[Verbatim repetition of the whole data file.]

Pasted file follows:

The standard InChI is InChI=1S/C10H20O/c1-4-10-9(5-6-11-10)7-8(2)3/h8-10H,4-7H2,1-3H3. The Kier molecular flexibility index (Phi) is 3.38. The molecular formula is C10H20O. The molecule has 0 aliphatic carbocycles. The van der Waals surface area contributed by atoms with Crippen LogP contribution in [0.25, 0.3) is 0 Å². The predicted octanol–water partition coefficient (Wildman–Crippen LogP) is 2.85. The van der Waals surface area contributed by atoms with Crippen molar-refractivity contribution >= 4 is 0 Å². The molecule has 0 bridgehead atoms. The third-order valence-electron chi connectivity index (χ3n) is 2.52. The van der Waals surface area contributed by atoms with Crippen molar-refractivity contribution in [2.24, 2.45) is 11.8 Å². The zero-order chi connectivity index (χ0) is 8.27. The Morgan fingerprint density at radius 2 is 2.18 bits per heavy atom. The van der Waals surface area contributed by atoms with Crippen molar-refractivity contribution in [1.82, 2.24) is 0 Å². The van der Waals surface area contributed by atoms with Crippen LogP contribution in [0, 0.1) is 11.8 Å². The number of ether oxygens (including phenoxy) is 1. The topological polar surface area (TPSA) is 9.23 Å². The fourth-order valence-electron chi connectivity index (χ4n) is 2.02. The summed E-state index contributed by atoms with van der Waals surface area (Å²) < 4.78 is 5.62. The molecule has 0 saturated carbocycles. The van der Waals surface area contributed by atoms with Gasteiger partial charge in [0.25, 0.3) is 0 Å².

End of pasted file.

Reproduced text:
The standard InChI is InChI=1S/C10H20O/c1-4-10-9(5-6-11-10)7-8(2)3/h8-10H,4-7H2,1-3H3. The Kier molecular flexibility index (Phi) is 3.38. The molecular formula is C10H20O. The molecule has 0 aliphatic carbocycles. The van der Waals surface area contributed by atoms with Crippen LogP contribution in [0.25, 0.3) is 0 Å². The predicted octanol–water partition coefficient (Wildman–Crippen LogP) is 2.85. The van der Waals surface area contributed by atoms with Crippen molar-refractivity contribution >= 4 is 0 Å². The molecule has 0 bridgehead atoms. The third-order valence-electron chi connectivity index (χ3n) is 2.52. The van der Waals surface area contributed by atoms with Crippen molar-refractivity contribution in [2.24, 2.45) is 11.8 Å². The zero-order chi connectivity index (χ0) is 8.27. The Morgan fingerprint density at radius 2 is 2.18 bits per heavy atom. The van der Waals surface area contributed by atoms with Crippen molar-refractivity contribution in [1.82, 2.24) is 0 Å². The van der Waals surface area contributed by atoms with Crippen LogP contribution in [0, 0.1) is 11.8 Å². The number of ether oxygens (including phenoxy) is 1. The topological polar surface area (TPSA) is 9.23 Å². The fourth-order valence-electron chi connectivity index (χ4n) is 2.02. The summed E-state index contributed by atoms with van der Waals surface area (Å²) < 4.78 is 5.62. The molecule has 0 saturated carbocycles. The van der Waals surface area contributed by atoms with Gasteiger partial charge in [0.25, 0.3) is 0 Å².